Deliberation, single-peakedness, and the possibility of meaningful democracy: evidence from deliberative polls

Journal of Politics 75 (1):80–95 (2013)
Download Edit this record How to cite View on PhilPapers
Abstract
Majority cycling and related social choice paradoxes are often thought to threaten the meaningfulness of democracy. But deliberation can prevent majority cycles – not by inducing unanimity, which is unrealistic, but by bringing preferences closer to single-peakedness. We present the first empirical test of this hypothesis, using data from Deliberative Polls. Comparing preferences before and after deliberation, we find increases in proximity to single-peakedness. The increases are greater for lower versus higher salience issues and for individuals who seem to have deliberated more versus less effectively. They are not merely a byproduct of increased substantive agreement. Our results both refine and support the idea that deliberation, by increasing proximity to single-peakedness, provides an escape from the problem of majority cycling.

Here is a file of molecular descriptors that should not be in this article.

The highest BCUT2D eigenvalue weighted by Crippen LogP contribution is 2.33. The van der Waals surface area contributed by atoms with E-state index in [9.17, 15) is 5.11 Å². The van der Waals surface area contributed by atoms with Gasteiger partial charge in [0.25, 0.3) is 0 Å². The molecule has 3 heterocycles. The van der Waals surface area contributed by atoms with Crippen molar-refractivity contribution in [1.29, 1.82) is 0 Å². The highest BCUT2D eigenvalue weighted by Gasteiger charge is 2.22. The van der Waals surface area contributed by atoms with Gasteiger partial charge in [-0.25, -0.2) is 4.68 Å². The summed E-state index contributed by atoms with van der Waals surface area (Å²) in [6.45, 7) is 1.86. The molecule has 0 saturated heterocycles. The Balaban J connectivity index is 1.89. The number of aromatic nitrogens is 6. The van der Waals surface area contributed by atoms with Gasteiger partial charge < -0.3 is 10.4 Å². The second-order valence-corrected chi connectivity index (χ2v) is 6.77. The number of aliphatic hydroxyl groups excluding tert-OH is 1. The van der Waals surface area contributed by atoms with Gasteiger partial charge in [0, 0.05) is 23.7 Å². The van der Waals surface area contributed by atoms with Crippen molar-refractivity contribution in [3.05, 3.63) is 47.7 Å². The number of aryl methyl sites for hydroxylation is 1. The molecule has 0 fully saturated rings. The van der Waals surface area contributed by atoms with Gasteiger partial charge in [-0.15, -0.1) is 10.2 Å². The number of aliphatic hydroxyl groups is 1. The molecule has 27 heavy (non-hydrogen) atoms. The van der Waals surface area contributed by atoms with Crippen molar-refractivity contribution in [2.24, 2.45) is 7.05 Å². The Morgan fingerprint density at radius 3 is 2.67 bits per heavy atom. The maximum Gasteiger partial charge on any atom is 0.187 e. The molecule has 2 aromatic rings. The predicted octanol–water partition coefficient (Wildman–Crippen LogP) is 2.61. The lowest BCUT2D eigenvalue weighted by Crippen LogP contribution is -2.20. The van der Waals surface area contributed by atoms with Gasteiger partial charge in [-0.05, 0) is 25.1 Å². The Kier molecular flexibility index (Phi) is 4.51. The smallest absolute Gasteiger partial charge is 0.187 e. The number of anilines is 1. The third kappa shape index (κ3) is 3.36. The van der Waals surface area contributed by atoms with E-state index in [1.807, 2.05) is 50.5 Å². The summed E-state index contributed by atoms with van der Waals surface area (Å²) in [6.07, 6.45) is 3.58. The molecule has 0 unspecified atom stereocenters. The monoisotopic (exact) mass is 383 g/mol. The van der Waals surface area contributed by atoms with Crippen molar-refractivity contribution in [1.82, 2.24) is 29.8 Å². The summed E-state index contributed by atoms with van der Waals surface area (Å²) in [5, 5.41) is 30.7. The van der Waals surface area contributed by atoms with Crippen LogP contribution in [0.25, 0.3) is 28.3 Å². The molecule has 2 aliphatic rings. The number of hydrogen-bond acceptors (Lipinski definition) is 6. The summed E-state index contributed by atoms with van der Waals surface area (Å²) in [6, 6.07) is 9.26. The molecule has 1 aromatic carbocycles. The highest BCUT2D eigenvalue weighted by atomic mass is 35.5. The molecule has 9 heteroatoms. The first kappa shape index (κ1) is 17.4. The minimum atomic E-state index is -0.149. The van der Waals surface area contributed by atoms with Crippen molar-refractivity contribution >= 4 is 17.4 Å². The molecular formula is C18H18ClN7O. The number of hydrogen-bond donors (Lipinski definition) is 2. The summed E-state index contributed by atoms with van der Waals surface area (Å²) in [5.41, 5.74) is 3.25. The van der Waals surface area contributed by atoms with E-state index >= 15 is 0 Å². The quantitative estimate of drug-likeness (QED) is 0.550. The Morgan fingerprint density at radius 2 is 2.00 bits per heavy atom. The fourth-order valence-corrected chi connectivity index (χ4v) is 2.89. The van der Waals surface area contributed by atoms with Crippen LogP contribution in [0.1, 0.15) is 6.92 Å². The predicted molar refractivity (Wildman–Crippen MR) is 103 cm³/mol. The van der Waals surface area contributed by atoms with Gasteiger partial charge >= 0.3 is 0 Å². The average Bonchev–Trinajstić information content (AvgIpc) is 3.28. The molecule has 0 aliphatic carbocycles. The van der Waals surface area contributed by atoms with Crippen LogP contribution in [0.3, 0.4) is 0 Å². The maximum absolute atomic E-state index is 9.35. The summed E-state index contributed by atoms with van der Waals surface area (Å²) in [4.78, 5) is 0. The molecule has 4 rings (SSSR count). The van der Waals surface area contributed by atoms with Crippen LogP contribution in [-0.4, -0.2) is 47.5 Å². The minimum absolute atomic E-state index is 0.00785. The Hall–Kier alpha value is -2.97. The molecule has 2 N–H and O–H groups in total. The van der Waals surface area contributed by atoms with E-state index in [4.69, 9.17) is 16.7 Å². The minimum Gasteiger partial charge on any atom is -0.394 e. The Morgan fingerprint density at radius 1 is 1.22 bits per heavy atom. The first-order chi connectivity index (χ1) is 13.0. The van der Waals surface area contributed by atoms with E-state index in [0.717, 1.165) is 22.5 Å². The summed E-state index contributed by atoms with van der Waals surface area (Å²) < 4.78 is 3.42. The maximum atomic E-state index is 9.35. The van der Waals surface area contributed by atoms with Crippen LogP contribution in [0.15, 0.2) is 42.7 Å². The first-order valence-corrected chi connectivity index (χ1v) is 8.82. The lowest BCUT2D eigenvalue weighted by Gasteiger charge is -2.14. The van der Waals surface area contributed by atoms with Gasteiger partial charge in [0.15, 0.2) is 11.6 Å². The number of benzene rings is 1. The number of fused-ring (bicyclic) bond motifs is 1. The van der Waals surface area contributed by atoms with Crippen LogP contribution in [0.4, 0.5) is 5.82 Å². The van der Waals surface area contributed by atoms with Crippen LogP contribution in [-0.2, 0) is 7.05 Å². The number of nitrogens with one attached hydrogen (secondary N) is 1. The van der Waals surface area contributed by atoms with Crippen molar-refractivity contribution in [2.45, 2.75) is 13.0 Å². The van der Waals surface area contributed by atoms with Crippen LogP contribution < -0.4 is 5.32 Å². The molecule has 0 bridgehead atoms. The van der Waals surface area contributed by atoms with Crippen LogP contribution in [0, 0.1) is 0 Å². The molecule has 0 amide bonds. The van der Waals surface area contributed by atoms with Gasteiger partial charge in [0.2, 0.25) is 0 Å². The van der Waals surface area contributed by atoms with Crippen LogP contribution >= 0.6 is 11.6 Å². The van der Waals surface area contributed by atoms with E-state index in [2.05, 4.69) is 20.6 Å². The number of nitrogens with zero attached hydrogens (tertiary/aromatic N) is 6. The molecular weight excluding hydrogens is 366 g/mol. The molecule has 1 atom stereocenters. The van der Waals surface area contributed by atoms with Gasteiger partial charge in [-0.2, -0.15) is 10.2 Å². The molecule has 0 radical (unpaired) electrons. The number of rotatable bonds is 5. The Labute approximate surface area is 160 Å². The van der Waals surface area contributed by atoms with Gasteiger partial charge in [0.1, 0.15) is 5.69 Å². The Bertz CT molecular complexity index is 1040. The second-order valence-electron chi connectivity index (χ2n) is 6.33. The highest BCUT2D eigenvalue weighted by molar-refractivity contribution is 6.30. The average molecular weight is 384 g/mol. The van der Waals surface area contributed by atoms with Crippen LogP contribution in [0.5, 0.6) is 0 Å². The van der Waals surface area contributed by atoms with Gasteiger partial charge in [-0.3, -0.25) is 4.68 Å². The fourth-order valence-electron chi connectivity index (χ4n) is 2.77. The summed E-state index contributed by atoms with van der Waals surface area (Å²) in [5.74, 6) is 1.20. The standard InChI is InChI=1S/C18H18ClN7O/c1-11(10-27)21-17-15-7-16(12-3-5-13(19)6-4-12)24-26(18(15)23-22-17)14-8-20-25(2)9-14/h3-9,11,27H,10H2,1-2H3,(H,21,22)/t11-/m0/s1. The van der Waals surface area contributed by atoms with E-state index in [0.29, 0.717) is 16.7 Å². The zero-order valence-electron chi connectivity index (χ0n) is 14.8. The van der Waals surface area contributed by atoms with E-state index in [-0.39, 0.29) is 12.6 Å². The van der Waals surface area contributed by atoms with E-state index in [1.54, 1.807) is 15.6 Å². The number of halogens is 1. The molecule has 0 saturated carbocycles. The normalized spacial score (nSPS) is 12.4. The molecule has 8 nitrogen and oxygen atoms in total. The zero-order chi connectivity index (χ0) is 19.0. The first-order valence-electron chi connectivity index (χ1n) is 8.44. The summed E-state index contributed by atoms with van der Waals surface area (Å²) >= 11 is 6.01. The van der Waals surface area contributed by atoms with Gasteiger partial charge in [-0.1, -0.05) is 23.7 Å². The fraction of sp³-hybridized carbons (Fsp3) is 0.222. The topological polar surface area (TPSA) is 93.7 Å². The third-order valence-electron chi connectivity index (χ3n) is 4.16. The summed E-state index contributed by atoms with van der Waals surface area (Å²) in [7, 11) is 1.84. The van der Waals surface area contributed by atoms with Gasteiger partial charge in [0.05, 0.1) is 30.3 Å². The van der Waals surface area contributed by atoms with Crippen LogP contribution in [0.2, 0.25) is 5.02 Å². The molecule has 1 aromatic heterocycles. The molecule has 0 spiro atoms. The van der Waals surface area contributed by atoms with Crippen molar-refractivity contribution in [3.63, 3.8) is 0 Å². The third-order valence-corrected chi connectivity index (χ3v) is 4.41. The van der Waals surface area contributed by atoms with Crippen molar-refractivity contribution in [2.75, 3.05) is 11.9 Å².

PhilPapers/Archive ID
LISDSA
Upload history
Archival date: 2020-06-29
View other versions
Added to PP index
2010-07-25

Total views
182 ( #28,675 of 58,375 )

Recent downloads (6 months)
19 ( #36,048 of 58,375 )

How can I increase my downloads?

Downloads since first upload
This graph includes both downloads from PhilArchive and clicks on external links on PhilPapers.